Recovering place and work process

In the first four hypotheses, my effort was to qualify what was emerging in the 1980s as a dominant discourse on globalization, technology, and cities that posited the end of cities as important economic units or scales. I saw a tendency in that account to take the existence of a global economic system as a given, a function of the power of transnational corporations and global communications.

My counter argument is that the capabilities for global operation, coordination, and control contained in the new information technologies and in the power of transnational corporations need to be produced. By focusing on the production of these capabilities we add a neglected dimension to the familiar issue of the power of large corporations and the capacity of the new technologies to neutralize distance and place. A focus on the production of these capabilities shifts the emphasis to the practices that constitute what we call economic globalization and global control.

Further, a focus on practices draws the categories of place and work process into the analysis of economic globalization. These are two categories easily overlooked in accounts centered on the hypermobility of capital and the power of transnationals. Developing categories such as place and work process does not negate the centrality of hypermobility and power. Rather, it brings to the fore the fact that many of the resources necessary for global economic activities are not hypermobile and are, indeed, deeply embedded in place, notably places such as global cities, global-city regions, and export processing zones.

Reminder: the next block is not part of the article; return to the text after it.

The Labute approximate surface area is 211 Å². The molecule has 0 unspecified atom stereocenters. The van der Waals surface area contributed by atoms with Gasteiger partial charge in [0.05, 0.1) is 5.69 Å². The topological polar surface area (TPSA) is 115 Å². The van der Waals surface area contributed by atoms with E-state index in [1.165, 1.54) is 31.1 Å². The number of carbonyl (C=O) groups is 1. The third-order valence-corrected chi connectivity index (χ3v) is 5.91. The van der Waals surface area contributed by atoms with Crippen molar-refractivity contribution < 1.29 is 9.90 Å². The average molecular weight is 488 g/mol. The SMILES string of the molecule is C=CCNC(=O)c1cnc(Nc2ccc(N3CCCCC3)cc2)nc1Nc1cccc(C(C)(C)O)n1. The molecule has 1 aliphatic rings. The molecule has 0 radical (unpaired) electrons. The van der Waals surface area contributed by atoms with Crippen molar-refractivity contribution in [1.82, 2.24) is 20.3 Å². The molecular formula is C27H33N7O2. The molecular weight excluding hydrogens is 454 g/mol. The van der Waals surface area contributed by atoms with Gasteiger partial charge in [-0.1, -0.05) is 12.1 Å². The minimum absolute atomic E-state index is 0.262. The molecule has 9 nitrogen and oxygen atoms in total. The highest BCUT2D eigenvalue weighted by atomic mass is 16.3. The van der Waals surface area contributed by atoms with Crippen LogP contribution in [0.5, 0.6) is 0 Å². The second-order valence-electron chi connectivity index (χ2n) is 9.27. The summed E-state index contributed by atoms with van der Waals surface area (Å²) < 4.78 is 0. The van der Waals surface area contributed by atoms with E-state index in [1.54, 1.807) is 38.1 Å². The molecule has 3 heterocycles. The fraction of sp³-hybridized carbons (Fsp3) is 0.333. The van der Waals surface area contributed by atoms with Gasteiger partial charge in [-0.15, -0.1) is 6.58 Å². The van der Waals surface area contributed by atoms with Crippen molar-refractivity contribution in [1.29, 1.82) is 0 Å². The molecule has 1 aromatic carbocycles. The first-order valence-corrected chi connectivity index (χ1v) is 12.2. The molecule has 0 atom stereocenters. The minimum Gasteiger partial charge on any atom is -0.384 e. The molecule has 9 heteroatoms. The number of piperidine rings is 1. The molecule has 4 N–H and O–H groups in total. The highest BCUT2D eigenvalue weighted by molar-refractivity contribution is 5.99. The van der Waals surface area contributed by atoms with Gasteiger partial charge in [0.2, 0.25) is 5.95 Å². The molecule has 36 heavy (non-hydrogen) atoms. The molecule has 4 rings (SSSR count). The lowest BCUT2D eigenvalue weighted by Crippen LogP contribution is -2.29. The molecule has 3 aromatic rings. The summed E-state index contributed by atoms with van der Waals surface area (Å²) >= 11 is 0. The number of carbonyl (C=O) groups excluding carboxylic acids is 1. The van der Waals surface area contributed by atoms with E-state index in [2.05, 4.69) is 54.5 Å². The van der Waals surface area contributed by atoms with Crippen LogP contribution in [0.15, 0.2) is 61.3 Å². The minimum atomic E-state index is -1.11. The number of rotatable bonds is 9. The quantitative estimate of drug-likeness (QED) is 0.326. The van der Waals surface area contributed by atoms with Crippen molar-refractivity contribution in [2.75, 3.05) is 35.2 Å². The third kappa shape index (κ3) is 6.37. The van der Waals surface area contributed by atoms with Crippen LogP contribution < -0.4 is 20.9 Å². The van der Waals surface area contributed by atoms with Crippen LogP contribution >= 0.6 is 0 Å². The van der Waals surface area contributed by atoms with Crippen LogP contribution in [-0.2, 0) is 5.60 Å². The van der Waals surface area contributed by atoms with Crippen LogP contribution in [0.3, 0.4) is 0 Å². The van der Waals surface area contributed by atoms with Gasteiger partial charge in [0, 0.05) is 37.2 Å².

This entails a whole infrastructure of activities, firms, and jobs that are necessary to run the advanced corporate economy. These industries are typically conceptualized in terms of the hypermobility of their outputs and the high levels of expertise of their professionals rather than in terms of the production or work process involved and the requisite infrastructure of facilities and non-expert jobs that are also part of these industries. Focusing on the work process brings with it an emphasis on economic and spatial polarization because of the disproportionate concentration of very high- and very low-income jobs in these major global city sectors. Emphasizing place, infrastructure, and non-expert jobs matters precisely because so much of the focus has been on the neutralization of geography and place made possible by the new technologies.